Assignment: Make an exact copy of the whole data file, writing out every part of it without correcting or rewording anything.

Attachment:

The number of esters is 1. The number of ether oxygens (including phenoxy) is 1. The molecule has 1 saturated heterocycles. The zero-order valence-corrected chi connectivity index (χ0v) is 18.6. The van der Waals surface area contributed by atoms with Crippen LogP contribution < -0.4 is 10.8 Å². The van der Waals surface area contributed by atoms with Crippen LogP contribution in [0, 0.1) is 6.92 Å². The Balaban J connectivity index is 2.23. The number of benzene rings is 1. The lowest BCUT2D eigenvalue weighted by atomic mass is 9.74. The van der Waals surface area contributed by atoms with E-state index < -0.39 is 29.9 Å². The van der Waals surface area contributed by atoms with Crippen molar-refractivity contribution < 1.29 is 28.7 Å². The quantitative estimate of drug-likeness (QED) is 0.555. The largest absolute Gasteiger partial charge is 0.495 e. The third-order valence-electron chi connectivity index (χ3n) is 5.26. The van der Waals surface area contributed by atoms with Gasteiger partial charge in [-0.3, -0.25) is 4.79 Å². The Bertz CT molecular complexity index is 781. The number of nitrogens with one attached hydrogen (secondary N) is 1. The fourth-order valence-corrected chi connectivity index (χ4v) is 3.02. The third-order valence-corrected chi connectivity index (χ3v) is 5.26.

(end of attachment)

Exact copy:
The number of esters is 1. The number of ether oxygens (including phenoxy) is 1. The molecule has 1 saturated heterocycles. The zero-order valence-corrected chi connectivity index (χ0v) is 18.6. The van der Waals surface area contributed by atoms with Crippen LogP contribution < -0.4 is 10.8 Å². The van der Waals surface area contributed by atoms with Crippen LogP contribution in [0, 0.1) is 6.92 Å². The Balaban J connectivity index is 2.23. The number of benzene rings is 1. The lowest BCUT2D eigenvalue weighted by atomic mass is 9.74. The van der Waals surface area contributed by atoms with E-state index < -0.39 is 29.9 Å². The van der Waals surface area contributed by atoms with Crippen molar-refractivity contribution < 1.29 is 28.7 Å². The quantitative estimate of drug-likeness (QED) is 0.555. The largest absolute Gasteiger partial charge is 0.495 e. The third-order valence-electron chi connectivity index (χ3n) is 5.26. The van der Waals surface area contributed by atoms with Gasteiger partial charge in [-0.3, -0.25) is 4.79 Å². The Bertz CT molecular complexity index is 781. The number of nitrogens with one attached hydrogen (secondary N) is 1. The fourth-order valence-corrected chi connectivity index (χ4v) is 3.02. The third-order valence-corrected chi connectivity index (χ3v) is 5.26.